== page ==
The month of May has been designated as Melanoma awareness month, which is ironic since my father passed away on May 3, 1991, after battling Melanoma for exactly one year. He was given a year to live on May 3, 1990, and died a year later. The 30 years that have passed since is a long time, yet it has breezed by like the wind.
I remember May 3, 1991 so vividly. I had been making at least one trip per week to Nashville to see my dad for several weeks and had been there a couple of days earlier for what would be the last time I saw him.
May 3rd was on a Friday that year and my son Davey had a baseball game that afternoon. I was coaching third base when my dad passed away. He died at 6 p.m. EST and at that moment, things seemed to slow down and almost stand still. I didn't know it at the time, but that was the exact moment he died. I felt so helpless because the man that I loved and respected more than any other was gone. The man who supported everything I did and was always there for me would be there no more.
He taught me about baseball, and other sports. He provided me with Christian guidance and taught me how to love unconditionally. In the final year of his life, as sick as he was, he delivered audio cassette tapes of the sermons from his church, to shut-ins who weren't able to go on Sundays. During the final few months of his life, his doctor offered to give him medical marijuana to ease the terrible pain he was in. He refused because of the bad influence it could have on his grandchildren. He was the greatest man I ever knew and I told him that the last time I saw him.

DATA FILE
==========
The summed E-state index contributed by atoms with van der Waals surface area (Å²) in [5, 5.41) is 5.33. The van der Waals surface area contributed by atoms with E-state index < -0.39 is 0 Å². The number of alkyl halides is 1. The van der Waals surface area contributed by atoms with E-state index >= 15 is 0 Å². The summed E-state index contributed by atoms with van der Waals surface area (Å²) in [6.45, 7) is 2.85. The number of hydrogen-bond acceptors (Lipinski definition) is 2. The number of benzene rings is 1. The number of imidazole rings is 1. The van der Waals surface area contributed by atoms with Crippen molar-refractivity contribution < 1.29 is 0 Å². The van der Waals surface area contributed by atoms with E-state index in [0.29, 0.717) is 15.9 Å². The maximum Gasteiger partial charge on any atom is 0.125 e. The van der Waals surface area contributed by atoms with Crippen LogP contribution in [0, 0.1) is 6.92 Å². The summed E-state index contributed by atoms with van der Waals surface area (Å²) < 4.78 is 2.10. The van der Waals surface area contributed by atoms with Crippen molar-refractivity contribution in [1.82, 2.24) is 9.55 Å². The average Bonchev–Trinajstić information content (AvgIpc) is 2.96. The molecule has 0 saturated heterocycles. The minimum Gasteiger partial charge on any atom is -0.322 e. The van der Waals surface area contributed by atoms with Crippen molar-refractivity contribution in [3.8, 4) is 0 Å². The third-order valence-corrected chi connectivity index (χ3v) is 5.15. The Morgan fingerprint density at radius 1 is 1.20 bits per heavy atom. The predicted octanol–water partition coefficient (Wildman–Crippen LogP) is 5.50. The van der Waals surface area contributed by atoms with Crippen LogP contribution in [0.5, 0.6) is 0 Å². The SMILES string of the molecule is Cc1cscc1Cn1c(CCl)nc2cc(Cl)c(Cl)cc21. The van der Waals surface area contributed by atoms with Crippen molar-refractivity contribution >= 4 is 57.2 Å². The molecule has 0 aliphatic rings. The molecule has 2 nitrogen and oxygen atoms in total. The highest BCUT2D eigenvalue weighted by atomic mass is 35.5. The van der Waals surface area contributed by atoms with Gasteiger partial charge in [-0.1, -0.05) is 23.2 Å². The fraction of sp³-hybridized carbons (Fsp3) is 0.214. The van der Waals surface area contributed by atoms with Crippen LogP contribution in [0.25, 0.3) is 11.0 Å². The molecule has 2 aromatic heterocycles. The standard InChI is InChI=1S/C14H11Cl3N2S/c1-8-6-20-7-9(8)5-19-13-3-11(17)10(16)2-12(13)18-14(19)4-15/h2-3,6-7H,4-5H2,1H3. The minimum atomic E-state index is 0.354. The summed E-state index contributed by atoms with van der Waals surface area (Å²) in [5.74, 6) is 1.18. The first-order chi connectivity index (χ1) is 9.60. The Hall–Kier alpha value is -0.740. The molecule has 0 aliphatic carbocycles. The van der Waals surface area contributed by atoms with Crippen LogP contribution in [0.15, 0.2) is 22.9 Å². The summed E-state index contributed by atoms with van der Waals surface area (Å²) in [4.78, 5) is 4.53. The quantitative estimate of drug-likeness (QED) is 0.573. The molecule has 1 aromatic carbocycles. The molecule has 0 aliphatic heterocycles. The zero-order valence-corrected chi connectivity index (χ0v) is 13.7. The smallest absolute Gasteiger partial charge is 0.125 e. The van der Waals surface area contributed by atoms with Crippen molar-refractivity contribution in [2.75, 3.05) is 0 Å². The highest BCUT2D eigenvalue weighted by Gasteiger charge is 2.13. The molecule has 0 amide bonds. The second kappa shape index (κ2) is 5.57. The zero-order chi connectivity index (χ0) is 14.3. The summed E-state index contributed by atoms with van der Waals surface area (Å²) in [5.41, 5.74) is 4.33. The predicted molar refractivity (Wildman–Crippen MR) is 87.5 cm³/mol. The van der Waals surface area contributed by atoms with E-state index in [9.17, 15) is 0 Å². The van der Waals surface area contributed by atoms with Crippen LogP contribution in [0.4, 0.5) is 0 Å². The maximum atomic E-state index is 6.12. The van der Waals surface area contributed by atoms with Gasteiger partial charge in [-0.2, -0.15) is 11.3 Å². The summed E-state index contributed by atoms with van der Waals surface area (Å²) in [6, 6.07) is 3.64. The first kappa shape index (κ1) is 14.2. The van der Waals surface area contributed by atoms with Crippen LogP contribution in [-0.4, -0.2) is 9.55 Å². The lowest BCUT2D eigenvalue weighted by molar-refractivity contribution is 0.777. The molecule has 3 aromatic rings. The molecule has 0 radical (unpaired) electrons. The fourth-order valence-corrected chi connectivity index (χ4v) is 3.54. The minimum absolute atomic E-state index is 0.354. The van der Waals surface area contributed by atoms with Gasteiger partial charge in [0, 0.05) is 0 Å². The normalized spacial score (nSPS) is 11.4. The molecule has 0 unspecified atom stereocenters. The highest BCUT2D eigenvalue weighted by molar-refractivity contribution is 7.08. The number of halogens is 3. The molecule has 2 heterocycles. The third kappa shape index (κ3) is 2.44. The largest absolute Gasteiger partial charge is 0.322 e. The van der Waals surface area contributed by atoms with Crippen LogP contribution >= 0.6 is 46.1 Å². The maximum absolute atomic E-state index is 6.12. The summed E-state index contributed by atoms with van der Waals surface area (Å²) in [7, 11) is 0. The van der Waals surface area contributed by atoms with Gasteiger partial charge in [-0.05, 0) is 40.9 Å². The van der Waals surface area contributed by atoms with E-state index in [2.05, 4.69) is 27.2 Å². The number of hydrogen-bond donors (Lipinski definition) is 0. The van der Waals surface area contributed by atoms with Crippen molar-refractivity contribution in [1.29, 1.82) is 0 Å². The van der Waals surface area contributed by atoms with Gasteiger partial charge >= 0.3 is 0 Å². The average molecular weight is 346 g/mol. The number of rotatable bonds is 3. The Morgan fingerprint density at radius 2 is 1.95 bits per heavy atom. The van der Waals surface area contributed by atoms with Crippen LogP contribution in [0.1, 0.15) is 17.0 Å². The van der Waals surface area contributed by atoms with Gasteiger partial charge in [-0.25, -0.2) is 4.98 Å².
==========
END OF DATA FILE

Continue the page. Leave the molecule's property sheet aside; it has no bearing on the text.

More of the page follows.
Last fall, my daughter Christi found a suspicious place on her leg and, because of what she had witnessed my father go through when she was 12 years old, she went to a dermatologist and had it checked out. Sure enough, it was Melanoma but due to the fact that she got to it early, she is cancer-free. Christi gives her grandfather complete credit for saving her life, some 30 years later.
Cancer, especially Melanoma, is an incredibly awful disease. Doctors and scientists have made great strides in the last 30 years but there is still no cure, Now, as it was then, early detection is the best way to defeat it. My father never knew he would give his life to save the life of his granddaughter 30 years after his death but he did. In the words of a Lefty Frizzell/Merle Haggard song, "That's the way love goes."
Randy Smith can be reached at email@example.com